Read the article, and comments, and see what you think! Feel free to make comments after the article or on this blog to promote discussion. Along with the twists and turns of national relations having been astounding the last century, one of the more fun things of this speeding age, I think, is the ability for anyone (with a username and password) to put their brain noodling – regardless of understanding and background -up on comments after articles (and in blogs…)
For those of us who are Baby Boomers who grew up with Elton John music, this is a perfect line to apply to our next workshop- Rocket Stoves. (Actually, according to amiright.com, Elton sang ‘burning your fuse up here alone…’).
Anyway, on October 31 after supper, from 5:30-9:00 p.m. you can get out of taking the kids trick-or-treating by coming on over to the Harper Building of UAF’s Aleutian Interior Campus on Geist Ave. and building two rocket stoves to take home (as well as get a manufactured one to take as well). We will look at some commercial models and a slide show from Jim Scott of Alaska Sustainable Agriculture of how one was made to heat a shop/home. Rocket stoves are favorite devises for campers or shops where a person is present to reload small amounts of biomass which burn very efficiently by 1) burning just the tip of the fuel, 2) insulating the burn pot for a hotter burn 3) burn up the flue gasses before they exit the stove. If you have any any questions on this workshop, call Carmen at 474-5854. Registration is available online.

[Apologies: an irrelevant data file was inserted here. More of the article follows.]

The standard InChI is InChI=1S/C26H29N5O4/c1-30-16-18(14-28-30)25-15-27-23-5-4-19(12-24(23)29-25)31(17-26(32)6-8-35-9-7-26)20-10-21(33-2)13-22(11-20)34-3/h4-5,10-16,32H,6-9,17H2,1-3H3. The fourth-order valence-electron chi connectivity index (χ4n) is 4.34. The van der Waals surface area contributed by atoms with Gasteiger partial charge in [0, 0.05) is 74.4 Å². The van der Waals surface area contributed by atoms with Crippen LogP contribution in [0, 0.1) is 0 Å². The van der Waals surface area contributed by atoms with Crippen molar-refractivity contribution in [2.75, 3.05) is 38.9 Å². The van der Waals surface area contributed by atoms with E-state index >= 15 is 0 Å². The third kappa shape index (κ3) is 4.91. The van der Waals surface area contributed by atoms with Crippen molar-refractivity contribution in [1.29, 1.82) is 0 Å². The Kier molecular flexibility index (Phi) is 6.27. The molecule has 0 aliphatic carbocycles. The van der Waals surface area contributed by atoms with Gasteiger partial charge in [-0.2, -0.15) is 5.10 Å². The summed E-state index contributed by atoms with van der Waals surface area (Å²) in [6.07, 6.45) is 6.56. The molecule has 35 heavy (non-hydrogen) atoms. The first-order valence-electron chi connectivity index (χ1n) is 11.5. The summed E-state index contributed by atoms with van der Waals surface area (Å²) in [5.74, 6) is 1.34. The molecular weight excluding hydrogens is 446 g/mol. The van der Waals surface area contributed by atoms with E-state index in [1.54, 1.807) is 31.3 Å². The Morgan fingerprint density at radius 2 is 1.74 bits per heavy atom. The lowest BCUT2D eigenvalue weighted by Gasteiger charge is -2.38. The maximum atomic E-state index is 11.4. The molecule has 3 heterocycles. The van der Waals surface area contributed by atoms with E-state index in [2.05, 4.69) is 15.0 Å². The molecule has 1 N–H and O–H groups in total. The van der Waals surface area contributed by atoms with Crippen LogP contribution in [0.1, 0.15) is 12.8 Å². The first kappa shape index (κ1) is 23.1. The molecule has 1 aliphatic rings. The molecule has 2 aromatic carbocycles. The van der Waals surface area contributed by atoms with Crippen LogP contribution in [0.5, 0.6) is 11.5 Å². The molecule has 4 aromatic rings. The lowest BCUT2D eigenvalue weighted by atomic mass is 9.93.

Oh – and if you have to take the kids out for Halloween, you can still catch the Saturday 9:30-1:00pm
I was forwarded a nifty 8 minute YouTube from our Associate Director demonstrating ways in which repurposed building materials have been utilized in Britain. They have taken materials from deconstruction, as opposed to demolition, projects and found unique ways of using their composite properties in providing insulation and load bearing strength to a new building. Even using outdated materials that had a different purpose (such as VHS and Cassette plastic/tape), the demonstration gives hope that 1) seemingly obsolete materials may have a second purpose and extend their useful life and 2) less energy can be spent from landfill operations in burying old items. Here in Fairbanks the transfer stations have set aside areas for recycling, and old doors, hot water heaters, toilets, etc….. are often set aside specifically for a second user as people update and remodel their homes. And if you look online, there are even retail stores that have now begun with selling old style bricks with the mortar clipped off, old drywall already painted, insulation, and specialty door knobs/cabinet handles. The downside to collecting these materials in good shape is that much more time is used, and municipalities might incur more liability with a job site that remains open longer. So, often it is the cost of labor on tearing apart, sorting and delivering formerly used materials which makes deconstruction vs. demolition cost effective. Watch the video and see what you think of repurposing!